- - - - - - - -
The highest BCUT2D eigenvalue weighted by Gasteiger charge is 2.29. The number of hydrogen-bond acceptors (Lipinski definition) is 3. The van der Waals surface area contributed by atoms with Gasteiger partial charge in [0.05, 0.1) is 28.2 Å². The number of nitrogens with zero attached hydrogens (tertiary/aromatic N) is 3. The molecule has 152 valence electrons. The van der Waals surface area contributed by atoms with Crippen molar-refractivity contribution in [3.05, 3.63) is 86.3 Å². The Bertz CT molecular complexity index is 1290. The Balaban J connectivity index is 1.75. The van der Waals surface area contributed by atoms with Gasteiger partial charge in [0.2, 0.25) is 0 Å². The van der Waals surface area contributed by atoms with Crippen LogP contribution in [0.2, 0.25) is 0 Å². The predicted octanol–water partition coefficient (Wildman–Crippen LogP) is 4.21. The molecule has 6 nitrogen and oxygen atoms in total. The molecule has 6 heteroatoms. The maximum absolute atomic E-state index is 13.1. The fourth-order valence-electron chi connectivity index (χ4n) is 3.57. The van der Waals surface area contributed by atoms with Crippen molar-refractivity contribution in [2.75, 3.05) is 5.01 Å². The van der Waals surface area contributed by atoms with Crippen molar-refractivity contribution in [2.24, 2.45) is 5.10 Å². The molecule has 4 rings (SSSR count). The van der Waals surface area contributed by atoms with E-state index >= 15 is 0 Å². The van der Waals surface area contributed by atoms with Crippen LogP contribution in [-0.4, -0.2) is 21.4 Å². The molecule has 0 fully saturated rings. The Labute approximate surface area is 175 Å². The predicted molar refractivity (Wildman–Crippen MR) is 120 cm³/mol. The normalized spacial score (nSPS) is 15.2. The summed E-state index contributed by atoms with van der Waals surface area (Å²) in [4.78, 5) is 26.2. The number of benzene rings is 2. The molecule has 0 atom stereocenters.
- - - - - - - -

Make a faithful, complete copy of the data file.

The highest BCUT2D eigenvalue weighted by Gasteiger charge is 2.29. The number of hydrogen-bond acceptors (Lipinski definition) is 3. The van der Waals surface area contributed by atoms with Gasteiger partial charge in [0.05, 0.1) is 28.2 Å². The number of nitrogens with zero attached hydrogens (tertiary/aromatic N) is 3. The molecule has 152 valence electrons. The van der Waals surface area contributed by atoms with Crippen molar-refractivity contribution in [3.05, 3.63) is 86.3 Å². The Bertz CT molecular complexity index is 1290. The Balaban J connectivity index is 1.75. The van der Waals surface area contributed by atoms with Gasteiger partial charge in [0.2, 0.25) is 0 Å². The van der Waals surface area contributed by atoms with Crippen LogP contribution in [0.2, 0.25) is 0 Å². The predicted octanol–water partition coefficient (Wildman–Crippen LogP) is 4.21. The molecule has 6 nitrogen and oxygen atoms in total. The molecule has 6 heteroatoms. The maximum absolute atomic E-state index is 13.1. The fourth-order valence-electron chi connectivity index (χ4n) is 3.57. The van der Waals surface area contributed by atoms with Crippen molar-refractivity contribution in [2.75, 3.05) is 5.01 Å². The van der Waals surface area contributed by atoms with Crippen molar-refractivity contribution in [2.24, 2.45) is 5.10 Å². The molecule has 4 rings (SSSR count). The van der Waals surface area contributed by atoms with E-state index >= 15 is 0 Å². The van der Waals surface area contributed by atoms with Crippen LogP contribution in [-0.4, -0.2) is 21.4 Å². The molecule has 0 fully saturated rings. The Labute approximate surface area is 175 Å². The predicted molar refractivity (Wildman–Crippen MR) is 120 cm³/mol. The normalized spacial score (nSPS) is 15.2. The summed E-state index contributed by atoms with van der Waals surface area (Å²) in [4.78, 5) is 26.2. The number of benzene rings is 2. The molecule has 0 atom stereocenters.